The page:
Episcopal Relief & Development Focuses on Lament in 2021 Lenten Meditations

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In response to the unprecedented events of the past year, the organization's 2021 Lenten Meditations share deeply personal reflections on the theme of lament from a diverse group of writers.

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“The expressions of lament in the 2021 Lenten Meditations share sorrow, but they also come from a place of deep love,” said the Most Rev. Michael B. Curry, Presiding Bishop and Primate, The Episcopal Church. “Because God loves us we know that God joins us in lamenting the loss of any living being.”

In response to the unprecedented events of the past year, Episcopal Relief & Development’s 2021 Lenten Meditations share deeply personal reflections on the theme of lament from a diverse group of writers. Many of the authors share experiences related to a variety of issues including disease, violence, racial injustice and poverty.

“2020 was a deeply challenging year for many, filled with losses,” said Sean McConnell, Senior Director, Engagement, Episcopal Relief & Development. “We hope our supporters will use the 2021 Lenten Meditations to guide them through the four steps of lament and to help them heal and grow.”

The meditations follow the “Four Steps of Lament” outlined by author and speaker Heidi Weaver:

  • Rest, to take sabbath time to simply be present to our current situation
  • Reflect on that which has been lost
  • Repent for the sufferings and loss we have caused or overlooked
  • make Restitution and be Restored to God and to one another

The authors of the meditations are all leaders in The Episcopal Church and represent diverse perspectives, ministries and backgrounds.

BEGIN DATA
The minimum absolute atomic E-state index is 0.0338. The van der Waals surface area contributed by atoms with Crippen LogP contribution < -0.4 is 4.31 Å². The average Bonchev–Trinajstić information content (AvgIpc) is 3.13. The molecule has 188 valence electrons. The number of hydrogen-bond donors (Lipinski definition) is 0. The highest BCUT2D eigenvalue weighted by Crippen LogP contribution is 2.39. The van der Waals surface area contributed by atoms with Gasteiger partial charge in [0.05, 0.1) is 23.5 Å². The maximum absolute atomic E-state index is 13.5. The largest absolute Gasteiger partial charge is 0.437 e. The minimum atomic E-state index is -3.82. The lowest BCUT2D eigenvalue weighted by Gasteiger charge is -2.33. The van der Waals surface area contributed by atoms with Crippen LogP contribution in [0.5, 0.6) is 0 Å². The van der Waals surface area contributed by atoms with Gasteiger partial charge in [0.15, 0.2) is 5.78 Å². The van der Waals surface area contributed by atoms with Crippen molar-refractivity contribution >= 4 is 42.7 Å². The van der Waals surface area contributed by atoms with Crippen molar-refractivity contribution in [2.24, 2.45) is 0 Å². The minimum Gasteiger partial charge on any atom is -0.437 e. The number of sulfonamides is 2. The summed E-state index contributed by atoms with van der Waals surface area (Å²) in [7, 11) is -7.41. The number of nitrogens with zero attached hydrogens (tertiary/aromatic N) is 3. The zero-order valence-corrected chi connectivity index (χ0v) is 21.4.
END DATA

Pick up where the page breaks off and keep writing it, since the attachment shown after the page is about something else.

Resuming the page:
“Editing the collection was powerful to me on a personal level,” said Sandra Montes, Editor of the 2021 Lenten Meditations. “Reading each reflection by Episcopal leaders of color who invited me into this season of Lent by opening up their hearts and using their voices to help me lament, while giving me hope, was incredibly moving.”

The 2021 meditations are available online to download. Supporters are also invited to sign up to receive the daily meditations in English and Spanish by email. Unlike previous years, the meditations are only available online, not as printed booklets.

“As many churches have moved their services online, we felt it was important to create a Lenten experience that would continue to be useful for our supporters,” continued McConnell.

Episcopal Relief & Development also invites churches and supporters to observe Episcopal Relief & Development Sunday this year on Sunday, February 21 or another Sunday in Lent. Lent was officially designated at the 2009 General Convention of The Episcopal Church as a time for dioceses, congregations and individuals to remember and support the work of Episcopal Relief & Development. Although the first Sunday in Lent is the official day of observance, churches may hold a special service on any Sunday. Liturgical resources to help congregations observe Episcopal Relief & Development Sunday are available at episcopalrelief.org/sunday.

“The expressions of lament in the 2021 Lenten Meditations share sorrow, but they also come from a place of deep love,” said the Most Rev. Michael B. Curry, Presiding Bishop and Primate, The Episcopal Church. “Because God loves us we know that God joins us in lamenting the loss of any living being.”

Download the Lenten Meditations and learn more about planning an Episcopal Relief & Development Sunday at episcopalrelief.org/Lent.

ABOUT EPISCOPAL RELIEF & DEVELOPMENT:
For 80 years, Episcopal Relief & Development has been working together with supporters and partners for lasting change around the world. Each year the organization facilitates healthier, more fulfilling lives for more than 3 million people struggling with hunger, poverty, disaster and disease. Inspired by Jesus’ words in Matthew 25, Episcopal Relief & Development leverages the expertise and resources of Anglican and other partners to deliver measurable and sustainable change in three signature program areas: Women, Children and Climate.

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Stephanie Quick
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